Many of us are doing the same thing with our dogs. We love them so much we allow them to get away with undesirable behavior rather than implement a little tough love. This is a self-destructive path that I believe is one of the biggest reasons we are facing things like Breed Specific Legislation.

It is easy to blame the ignorant politicians and officials who try to pass BSL, but the truth is, dog owners really need to look at what we could be doing to contribute to the problem. If our dogs show aggressive signs, what are we doing to correct it? When we see people being irresponsible with their dogs, are we reporting it? We can police ourselves or the idiots will do it for us.

So, for the next two weeks we are going to focus on curbing our own dogs' aggression. With summer coming we are going to be out more with our pets, and I feel it is something we need to address. Even if your dog is fine, you will be able to help a friend or family member who is dealing with this issue.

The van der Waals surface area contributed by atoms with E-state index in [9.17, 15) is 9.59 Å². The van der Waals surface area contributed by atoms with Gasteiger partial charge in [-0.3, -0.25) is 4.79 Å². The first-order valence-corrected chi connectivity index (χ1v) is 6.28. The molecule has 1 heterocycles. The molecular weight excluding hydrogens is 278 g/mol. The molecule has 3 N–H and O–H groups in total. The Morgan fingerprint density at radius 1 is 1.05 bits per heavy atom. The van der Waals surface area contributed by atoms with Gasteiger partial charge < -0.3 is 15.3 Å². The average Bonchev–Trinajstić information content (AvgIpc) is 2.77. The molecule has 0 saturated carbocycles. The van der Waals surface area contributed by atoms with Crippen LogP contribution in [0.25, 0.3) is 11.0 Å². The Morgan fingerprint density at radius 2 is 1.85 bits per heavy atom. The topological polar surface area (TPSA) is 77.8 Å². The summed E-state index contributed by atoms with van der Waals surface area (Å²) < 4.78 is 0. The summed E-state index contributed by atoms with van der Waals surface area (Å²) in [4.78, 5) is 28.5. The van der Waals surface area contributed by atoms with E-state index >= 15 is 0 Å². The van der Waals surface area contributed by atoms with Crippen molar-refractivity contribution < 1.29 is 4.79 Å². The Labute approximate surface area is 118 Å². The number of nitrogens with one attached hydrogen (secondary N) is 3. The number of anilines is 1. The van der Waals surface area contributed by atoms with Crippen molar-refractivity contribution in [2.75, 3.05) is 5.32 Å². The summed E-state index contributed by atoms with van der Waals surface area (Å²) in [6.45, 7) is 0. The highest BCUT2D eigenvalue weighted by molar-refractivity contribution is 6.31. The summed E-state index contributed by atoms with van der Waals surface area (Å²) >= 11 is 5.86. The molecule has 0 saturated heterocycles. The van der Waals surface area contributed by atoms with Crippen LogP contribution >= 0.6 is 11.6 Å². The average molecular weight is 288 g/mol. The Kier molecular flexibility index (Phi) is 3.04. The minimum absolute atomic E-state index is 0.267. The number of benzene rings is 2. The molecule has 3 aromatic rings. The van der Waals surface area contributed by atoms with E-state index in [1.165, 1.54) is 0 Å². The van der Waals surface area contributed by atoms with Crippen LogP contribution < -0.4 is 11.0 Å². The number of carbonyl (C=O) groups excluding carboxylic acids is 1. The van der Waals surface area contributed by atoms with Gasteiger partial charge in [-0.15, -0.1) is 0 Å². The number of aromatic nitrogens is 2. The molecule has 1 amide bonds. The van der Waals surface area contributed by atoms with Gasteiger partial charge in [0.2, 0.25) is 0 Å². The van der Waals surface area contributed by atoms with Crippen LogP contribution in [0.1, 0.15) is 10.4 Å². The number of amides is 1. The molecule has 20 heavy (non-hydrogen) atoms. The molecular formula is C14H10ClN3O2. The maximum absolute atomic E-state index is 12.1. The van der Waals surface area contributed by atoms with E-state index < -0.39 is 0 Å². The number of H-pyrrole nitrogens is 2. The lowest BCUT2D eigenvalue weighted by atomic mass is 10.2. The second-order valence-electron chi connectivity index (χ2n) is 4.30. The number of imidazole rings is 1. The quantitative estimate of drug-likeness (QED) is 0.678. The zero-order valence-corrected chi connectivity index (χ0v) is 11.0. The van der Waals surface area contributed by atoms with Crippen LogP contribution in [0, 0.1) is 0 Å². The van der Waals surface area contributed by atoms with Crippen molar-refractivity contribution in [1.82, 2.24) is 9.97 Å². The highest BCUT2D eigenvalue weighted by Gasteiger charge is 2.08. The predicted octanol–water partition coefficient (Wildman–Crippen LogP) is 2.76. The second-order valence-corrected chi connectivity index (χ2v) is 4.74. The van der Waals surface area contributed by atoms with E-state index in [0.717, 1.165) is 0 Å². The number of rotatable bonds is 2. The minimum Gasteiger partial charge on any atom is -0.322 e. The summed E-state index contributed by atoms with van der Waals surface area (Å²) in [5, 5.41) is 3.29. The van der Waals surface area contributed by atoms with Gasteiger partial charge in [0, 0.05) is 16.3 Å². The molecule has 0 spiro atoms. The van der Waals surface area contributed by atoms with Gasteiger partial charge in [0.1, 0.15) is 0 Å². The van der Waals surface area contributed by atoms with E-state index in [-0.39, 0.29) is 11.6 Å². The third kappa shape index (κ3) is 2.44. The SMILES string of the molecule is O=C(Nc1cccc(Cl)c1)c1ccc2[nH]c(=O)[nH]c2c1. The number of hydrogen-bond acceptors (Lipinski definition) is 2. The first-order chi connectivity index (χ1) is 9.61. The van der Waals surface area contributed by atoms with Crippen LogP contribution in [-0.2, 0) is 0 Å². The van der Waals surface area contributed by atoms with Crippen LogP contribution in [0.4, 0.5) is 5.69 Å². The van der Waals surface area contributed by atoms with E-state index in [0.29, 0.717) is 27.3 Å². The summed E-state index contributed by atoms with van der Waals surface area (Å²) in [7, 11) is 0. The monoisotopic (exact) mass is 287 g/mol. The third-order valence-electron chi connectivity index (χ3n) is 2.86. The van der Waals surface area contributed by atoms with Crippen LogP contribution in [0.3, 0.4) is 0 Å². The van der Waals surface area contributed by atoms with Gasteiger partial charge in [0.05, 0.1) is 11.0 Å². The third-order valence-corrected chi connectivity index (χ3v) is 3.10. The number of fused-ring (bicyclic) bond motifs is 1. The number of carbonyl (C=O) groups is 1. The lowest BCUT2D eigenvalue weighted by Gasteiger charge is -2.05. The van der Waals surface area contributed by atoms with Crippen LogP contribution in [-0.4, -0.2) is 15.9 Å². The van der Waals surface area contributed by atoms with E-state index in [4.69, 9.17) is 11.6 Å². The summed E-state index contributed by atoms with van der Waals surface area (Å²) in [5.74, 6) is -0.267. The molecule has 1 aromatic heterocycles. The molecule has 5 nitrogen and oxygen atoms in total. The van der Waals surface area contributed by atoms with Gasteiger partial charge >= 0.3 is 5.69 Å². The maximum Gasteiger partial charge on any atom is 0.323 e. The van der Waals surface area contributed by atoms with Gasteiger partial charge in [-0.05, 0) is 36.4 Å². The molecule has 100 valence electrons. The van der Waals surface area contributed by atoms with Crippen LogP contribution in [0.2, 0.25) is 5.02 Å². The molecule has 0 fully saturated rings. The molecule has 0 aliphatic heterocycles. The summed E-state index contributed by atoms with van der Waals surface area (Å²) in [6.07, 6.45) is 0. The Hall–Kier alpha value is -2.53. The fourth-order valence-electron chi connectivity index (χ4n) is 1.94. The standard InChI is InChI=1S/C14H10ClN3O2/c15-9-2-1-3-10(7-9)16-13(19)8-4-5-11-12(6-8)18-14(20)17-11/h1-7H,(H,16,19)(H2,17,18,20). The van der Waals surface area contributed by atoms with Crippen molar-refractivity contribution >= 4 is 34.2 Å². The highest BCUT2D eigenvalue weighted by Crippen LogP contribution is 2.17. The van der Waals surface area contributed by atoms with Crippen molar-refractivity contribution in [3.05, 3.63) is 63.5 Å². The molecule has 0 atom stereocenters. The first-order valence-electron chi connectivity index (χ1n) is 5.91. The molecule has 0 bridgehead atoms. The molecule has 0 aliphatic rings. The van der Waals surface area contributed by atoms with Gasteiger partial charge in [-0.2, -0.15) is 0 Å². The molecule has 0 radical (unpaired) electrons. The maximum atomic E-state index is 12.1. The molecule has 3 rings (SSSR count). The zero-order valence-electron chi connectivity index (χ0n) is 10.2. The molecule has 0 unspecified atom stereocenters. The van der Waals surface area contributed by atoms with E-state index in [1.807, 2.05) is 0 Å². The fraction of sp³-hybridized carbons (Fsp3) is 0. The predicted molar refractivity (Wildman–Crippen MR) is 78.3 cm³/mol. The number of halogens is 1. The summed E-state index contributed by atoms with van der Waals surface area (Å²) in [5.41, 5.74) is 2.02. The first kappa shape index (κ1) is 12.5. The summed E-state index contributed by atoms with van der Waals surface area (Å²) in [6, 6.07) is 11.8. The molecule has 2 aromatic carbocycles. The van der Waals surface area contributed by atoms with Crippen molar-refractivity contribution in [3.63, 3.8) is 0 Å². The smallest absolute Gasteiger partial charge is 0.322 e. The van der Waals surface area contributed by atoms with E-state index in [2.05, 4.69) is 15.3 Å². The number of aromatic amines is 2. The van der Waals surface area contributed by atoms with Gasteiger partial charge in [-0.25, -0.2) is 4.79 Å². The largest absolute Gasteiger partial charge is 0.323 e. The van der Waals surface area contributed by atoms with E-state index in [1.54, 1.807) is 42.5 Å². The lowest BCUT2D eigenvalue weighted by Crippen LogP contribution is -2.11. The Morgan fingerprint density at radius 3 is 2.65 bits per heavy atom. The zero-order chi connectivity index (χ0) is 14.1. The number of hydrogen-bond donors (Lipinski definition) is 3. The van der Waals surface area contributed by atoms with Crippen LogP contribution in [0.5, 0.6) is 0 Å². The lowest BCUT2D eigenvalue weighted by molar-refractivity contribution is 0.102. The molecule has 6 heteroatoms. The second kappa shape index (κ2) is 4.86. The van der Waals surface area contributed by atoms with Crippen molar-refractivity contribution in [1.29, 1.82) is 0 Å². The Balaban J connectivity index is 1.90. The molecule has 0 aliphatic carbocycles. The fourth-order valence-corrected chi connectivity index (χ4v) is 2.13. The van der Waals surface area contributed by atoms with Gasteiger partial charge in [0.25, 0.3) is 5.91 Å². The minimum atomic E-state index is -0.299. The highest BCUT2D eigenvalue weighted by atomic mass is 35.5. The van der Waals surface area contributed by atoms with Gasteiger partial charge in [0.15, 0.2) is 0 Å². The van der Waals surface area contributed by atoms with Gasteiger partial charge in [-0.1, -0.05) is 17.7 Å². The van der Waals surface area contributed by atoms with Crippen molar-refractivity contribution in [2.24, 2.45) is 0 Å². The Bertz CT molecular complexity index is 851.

Next Thursday, Jen Shyock will be teaching at All God's Creatures online seminars. She will be lecturing on “Safety between Children and the Family Dog.” With the subject matter of the newsletter and the fact that the most likely victim of a dog bite is a child by the family dog, this is a must for all parents.

Additionally, all "Bark 'n' Scratch" subscribers will be able to attend these classes for free! You heard me right. FREE! You will be able to have access to professionals who often charge hundreds of dollars for their consultations. I'm not sure how long we will be able to keep them for free so take advantage of it while you can. To register, go to: